Fight Goes on For Hong Kong Bank

David Li Chairman and CEO Bank of East Asia

David Li Chairman and CEO Bank of East Asia

A long running saga to wrestle control of the Bank of East Asia away from a Hong Kong family dynasty was ramped up this week. But the under fire Li family have been quick to hit back.

Billionaire Paul Singer’s $26 billion activist hedge fund, Elliott Management, which has a 7% stake in the Bank of East Asia (BEA) has gone on the front foot again.

Earlier this week the Financial Times (paywall) reported that US hedge fund Elliott Management said it had commenced legal proceedings against Hong Kong’s Bank of East Asia. The action seeks for a court to order BEA to release Spain’s Criteria Caixa and Japan’s Sumitomo Mitsui Banking Corporation from any contractual arrangements that are in favour of the bank.

Mismanagement Claims

The fund has for more than a year set its sights on the Bank of East Asia, one of Hong Kong's last remaining family-run banks, accusing the family and the board of mismanagement and improperly representing shareholder interests.

The Hong Kong headquartered bank though obviously thinks the best form of defence is attack and has quickly fired back at the accusations. In a press release the bank pulled no punches, coming out swinging and looking to land a few hard hits on what it clearly sees as a corporate raid from an unwelcome interloper.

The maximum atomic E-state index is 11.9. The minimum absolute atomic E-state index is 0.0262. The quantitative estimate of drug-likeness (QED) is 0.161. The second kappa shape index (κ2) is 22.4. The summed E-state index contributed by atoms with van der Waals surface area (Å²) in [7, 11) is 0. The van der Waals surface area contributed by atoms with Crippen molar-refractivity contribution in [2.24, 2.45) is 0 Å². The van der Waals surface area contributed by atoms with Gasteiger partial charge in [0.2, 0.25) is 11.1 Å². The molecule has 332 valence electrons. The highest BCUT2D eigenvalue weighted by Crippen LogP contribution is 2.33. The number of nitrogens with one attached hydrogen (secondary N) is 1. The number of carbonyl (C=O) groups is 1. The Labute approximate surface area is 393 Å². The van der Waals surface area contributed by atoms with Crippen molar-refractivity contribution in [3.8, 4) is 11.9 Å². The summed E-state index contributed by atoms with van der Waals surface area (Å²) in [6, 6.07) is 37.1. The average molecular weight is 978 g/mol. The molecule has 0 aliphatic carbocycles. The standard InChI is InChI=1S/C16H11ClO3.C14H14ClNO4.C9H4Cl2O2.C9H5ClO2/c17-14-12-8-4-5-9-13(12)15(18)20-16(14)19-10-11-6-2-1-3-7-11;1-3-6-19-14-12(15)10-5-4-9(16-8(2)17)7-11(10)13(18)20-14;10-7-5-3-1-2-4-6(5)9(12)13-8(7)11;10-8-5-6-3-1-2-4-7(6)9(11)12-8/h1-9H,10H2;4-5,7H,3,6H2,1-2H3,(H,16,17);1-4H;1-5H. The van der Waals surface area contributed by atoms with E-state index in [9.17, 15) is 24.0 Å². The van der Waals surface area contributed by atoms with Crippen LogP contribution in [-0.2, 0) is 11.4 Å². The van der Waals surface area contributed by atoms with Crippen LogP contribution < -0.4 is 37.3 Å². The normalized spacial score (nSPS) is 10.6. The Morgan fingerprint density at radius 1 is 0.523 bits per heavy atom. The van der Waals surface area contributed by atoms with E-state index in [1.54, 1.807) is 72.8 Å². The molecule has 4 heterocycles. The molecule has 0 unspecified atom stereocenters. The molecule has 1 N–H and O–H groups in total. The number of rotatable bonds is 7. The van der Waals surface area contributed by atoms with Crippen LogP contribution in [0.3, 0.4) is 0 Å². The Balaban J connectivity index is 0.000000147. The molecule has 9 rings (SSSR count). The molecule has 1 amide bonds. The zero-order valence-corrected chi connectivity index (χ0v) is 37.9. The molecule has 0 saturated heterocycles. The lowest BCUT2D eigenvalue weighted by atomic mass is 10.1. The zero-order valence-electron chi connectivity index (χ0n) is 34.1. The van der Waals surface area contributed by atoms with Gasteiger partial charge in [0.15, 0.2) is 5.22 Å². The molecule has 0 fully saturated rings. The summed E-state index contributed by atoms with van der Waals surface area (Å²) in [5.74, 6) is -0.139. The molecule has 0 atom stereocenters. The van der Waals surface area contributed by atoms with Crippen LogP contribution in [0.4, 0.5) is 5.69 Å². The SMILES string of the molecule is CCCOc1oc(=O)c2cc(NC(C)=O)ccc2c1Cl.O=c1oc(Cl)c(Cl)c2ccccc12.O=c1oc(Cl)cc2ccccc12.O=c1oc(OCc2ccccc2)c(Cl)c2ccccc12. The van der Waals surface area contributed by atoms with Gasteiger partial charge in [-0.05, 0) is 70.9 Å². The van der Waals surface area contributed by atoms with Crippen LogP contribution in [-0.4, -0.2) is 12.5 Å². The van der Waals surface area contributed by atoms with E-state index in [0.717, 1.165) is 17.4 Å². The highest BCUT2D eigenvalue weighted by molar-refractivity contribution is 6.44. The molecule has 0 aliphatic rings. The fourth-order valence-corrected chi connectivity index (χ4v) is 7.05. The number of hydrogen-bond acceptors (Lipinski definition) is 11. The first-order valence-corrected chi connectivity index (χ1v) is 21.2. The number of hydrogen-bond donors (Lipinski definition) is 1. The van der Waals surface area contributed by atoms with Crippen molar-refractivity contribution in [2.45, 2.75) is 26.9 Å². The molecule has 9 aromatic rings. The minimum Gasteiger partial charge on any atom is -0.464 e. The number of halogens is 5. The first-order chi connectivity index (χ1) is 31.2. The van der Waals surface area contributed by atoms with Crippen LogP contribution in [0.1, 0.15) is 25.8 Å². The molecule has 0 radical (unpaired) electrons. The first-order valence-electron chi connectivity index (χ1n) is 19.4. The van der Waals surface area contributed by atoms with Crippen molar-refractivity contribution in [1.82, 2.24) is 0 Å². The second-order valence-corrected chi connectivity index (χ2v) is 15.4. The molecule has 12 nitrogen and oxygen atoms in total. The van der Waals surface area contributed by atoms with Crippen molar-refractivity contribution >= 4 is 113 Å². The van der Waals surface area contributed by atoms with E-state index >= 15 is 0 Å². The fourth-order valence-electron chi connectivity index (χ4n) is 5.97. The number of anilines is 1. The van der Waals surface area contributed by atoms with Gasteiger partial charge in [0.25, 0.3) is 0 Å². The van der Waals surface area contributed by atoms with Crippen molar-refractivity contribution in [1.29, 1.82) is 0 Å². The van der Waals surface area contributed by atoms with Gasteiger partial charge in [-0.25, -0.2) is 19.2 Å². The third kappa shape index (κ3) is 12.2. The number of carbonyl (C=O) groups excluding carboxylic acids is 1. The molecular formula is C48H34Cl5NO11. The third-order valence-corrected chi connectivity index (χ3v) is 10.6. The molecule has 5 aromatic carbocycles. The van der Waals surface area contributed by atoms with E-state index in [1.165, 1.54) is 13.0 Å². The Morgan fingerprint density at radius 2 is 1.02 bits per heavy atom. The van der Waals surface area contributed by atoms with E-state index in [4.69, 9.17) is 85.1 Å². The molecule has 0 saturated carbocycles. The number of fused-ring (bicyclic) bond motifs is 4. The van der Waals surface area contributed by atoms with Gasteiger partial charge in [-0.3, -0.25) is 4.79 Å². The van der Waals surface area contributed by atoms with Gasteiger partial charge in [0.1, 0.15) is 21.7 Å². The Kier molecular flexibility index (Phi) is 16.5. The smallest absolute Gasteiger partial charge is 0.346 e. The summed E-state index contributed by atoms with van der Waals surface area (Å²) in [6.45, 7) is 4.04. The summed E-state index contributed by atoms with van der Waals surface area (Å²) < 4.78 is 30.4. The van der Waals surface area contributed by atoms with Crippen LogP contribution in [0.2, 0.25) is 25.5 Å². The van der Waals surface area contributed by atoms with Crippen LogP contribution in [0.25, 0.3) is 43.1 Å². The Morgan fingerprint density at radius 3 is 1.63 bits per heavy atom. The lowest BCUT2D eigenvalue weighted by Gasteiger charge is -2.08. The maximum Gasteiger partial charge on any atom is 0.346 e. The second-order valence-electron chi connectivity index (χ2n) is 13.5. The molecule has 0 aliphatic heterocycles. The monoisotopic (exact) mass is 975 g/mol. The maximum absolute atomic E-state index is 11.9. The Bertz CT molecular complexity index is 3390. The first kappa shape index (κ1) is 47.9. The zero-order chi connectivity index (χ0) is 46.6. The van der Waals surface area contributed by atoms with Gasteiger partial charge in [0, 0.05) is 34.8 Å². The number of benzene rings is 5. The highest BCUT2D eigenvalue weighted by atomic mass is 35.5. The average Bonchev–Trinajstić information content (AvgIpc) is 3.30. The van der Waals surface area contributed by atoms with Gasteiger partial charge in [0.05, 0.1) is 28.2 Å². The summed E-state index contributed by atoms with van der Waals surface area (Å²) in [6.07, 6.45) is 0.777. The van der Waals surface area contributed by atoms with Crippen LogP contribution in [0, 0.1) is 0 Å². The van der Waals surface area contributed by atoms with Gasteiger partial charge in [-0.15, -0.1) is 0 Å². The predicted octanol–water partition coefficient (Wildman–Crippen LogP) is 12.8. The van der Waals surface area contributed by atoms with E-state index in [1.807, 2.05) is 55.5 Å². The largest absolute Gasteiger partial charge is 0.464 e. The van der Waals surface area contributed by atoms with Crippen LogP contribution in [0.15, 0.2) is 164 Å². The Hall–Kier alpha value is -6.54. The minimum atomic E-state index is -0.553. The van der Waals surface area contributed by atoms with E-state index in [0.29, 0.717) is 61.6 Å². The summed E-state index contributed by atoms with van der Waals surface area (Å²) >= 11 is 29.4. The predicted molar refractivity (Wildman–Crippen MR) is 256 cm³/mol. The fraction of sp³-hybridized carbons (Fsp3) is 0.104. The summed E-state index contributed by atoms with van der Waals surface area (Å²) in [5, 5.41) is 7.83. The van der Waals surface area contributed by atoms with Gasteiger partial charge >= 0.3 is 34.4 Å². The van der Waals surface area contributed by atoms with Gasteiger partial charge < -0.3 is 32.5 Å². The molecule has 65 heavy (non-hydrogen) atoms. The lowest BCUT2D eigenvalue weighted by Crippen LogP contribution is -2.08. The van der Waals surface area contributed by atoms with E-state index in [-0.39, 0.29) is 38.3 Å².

Resist The Attack

“We will vigorously resist Elliott’s attack on the Bank and its Directors. Their actions are self-serving and calculated to distract the management team and Board who remain committed to maximising shareholder value. In today’s challenging operating environment, we continue to believe the best way to achieve that now is to focus on executing on our strategy,» said David K.P. Li, Chairman & Chief Executive of BEA.

Li continued, «We have heard Elliott’s arguments before and continue to believe that their bullying tactics only seek to serve their own short-term interests, and not the interests of the Bank’s shareholders as a whole.»

Clearly the short term winners in this spat are likely to be the Hong Kong litigation lawyers. 

 

 

 

 

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